ENGIMMONIA, an EU-backed project aimed at cutting carbon emissions on board ships, aims to make ammonia a viable alternative fuel for the shipping industry
The project is primarily focused on two areas: spearheading the global switch from traditional shipping fuels to ammonia and increasing adoption of clean energy technology including energy management systems, waste-heat recovery systems, and renewables in the shipping sector.
The project will see the MAN ES ammonia engine installed and demonstrated in three vessels. Demonstrations of the ongoing research would be performed using the MAN engines that will be installed on oil tanker Famous; Anek, a ferry; and Danaos, a container ship.
Italy’s RINA, with the help of 21 project partners spread across nine EU member countries, has been leading the programme. The project has received a grant of €9.5M (US$11.2M) from the European Union, with a target of achieving long-term decarbonisation in the industry.
The project began 1 May 2021 and aims to run until late April 2025.
The global shipping industry is considered a major contributor to the climate crisis, and with pressure mounting on the sector to decarbonise and start cutting the use of fossil fuels, ammonia is emerging as a potential option for a fuel change. Vessels configured with ammonia-burning internal combustion engines are expected to contribute to the IMO-driven goal of decreasing carbon dioxide emissions by at least half of shipping’s 2008 levels by 2050.
Green ammonia, which is produced via electrolysis from renewable or nuclear energy – could provide a zero-emissions fuel, if NOx emissions are properly handled.
Ammonia is safer to store and carry than hydrogen, with the latter requiring pressure tanks or cryogenic dewars for storage.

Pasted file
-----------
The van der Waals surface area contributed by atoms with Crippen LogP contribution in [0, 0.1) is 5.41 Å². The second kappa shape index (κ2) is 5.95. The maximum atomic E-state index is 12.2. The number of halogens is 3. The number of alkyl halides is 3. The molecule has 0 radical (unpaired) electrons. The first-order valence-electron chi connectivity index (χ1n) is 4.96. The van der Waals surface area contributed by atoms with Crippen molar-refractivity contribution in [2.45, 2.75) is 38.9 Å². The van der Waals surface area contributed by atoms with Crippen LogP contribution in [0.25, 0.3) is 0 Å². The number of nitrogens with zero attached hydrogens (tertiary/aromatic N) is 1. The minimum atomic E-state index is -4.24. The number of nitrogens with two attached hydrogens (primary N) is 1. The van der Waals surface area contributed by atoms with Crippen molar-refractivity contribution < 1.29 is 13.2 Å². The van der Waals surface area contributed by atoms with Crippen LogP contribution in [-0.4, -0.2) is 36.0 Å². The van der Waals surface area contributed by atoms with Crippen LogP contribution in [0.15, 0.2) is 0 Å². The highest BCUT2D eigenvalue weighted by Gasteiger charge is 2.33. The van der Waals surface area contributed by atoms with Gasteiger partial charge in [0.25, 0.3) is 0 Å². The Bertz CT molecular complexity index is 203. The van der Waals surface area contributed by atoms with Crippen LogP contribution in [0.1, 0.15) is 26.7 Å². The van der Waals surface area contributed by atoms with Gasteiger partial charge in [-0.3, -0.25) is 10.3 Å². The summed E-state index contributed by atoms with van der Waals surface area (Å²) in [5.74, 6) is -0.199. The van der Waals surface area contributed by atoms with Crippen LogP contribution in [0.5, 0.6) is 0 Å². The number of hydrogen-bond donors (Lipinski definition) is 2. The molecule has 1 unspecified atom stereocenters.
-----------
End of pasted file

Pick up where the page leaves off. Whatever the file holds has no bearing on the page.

One of ENGIMMONIA’s project partners is METIS Cybersecurity Technology, which will be developing digital services to obtain data from all the onboard instruments of the vessels involved. The data collected on operational efficiency and environmental performance will be analysed by project partners to study its economic viability.
METIS Cyberspace Technology marketing manager Andreas Symeonidis said, “Efficiency and sustainability are at the heart of everything we do at METIS, so it is an honour to be chosen as minimiser for a project that seeks to enhance the performance and minimise the carbon footprint of the European shipping sector.”
The project is funded by the European Commission in the framework of Horizon 2020 research and innovation programme Grant Agreement 955413 and includes big European names such as C-JOB, MAN and RINA.
Many notable players in the marine energy sector are gearing up for a multi-fuel future, with predictions that companies would be maintaining a fleet propelled by a varied portfolio of renewable fuels in the near future.
Riviera’s Carbon Capture & Storage Webinar Week will focus on large-scale CO2 shipping and terminals, safety and the pathway to new fuels.